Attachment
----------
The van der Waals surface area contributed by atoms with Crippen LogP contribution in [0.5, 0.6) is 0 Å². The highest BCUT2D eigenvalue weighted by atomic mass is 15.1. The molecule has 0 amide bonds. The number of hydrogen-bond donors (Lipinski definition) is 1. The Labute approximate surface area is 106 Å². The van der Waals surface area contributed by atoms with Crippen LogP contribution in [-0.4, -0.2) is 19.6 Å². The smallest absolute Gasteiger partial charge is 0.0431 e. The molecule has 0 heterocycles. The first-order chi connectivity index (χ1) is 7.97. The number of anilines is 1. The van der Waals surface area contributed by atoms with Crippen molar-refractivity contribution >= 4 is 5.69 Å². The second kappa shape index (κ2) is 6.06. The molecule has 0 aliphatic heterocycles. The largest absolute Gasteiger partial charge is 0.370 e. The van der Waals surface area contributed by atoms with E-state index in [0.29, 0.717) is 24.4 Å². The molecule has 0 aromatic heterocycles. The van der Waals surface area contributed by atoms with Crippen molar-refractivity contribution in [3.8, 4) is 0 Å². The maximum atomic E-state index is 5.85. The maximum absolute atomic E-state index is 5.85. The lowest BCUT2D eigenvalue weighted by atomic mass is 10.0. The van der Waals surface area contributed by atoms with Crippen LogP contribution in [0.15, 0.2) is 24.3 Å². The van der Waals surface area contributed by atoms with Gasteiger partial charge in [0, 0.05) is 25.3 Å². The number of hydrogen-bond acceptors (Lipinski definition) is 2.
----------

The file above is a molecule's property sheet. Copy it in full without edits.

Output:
The van der Waals surface area contributed by atoms with Crippen LogP contribution in [0.5, 0.6) is 0 Å². The highest BCUT2D eigenvalue weighted by atomic mass is 15.1. The molecule has 0 amide bonds. The number of hydrogen-bond donors (Lipinski definition) is 1. The Labute approximate surface area is 106 Å². The van der Waals surface area contributed by atoms with Crippen LogP contribution in [-0.4, -0.2) is 19.6 Å². The smallest absolute Gasteiger partial charge is 0.0431 e. The molecule has 0 heterocycles. The first-order chi connectivity index (χ1) is 7.97. The number of anilines is 1. The van der Waals surface area contributed by atoms with Crippen molar-refractivity contribution >= 4 is 5.69 Å². The second kappa shape index (κ2) is 6.06. The molecule has 0 aliphatic heterocycles. The largest absolute Gasteiger partial charge is 0.370 e. The van der Waals surface area contributed by atoms with E-state index in [0.29, 0.717) is 24.4 Å². The molecule has 0 aromatic heterocycles. The van der Waals surface area contributed by atoms with Crippen molar-refractivity contribution in [3.8, 4) is 0 Å². The maximum atomic E-state index is 5.85. The maximum absolute atomic E-state index is 5.85. The lowest BCUT2D eigenvalue weighted by atomic mass is 10.0. The van der Waals surface area contributed by atoms with Crippen LogP contribution in [0.15, 0.2) is 24.3 Å². The van der Waals surface area contributed by atoms with Gasteiger partial charge in [0, 0.05) is 25.3 Å². The number of hydrogen-bond acceptors (Lipinski definition) is 2.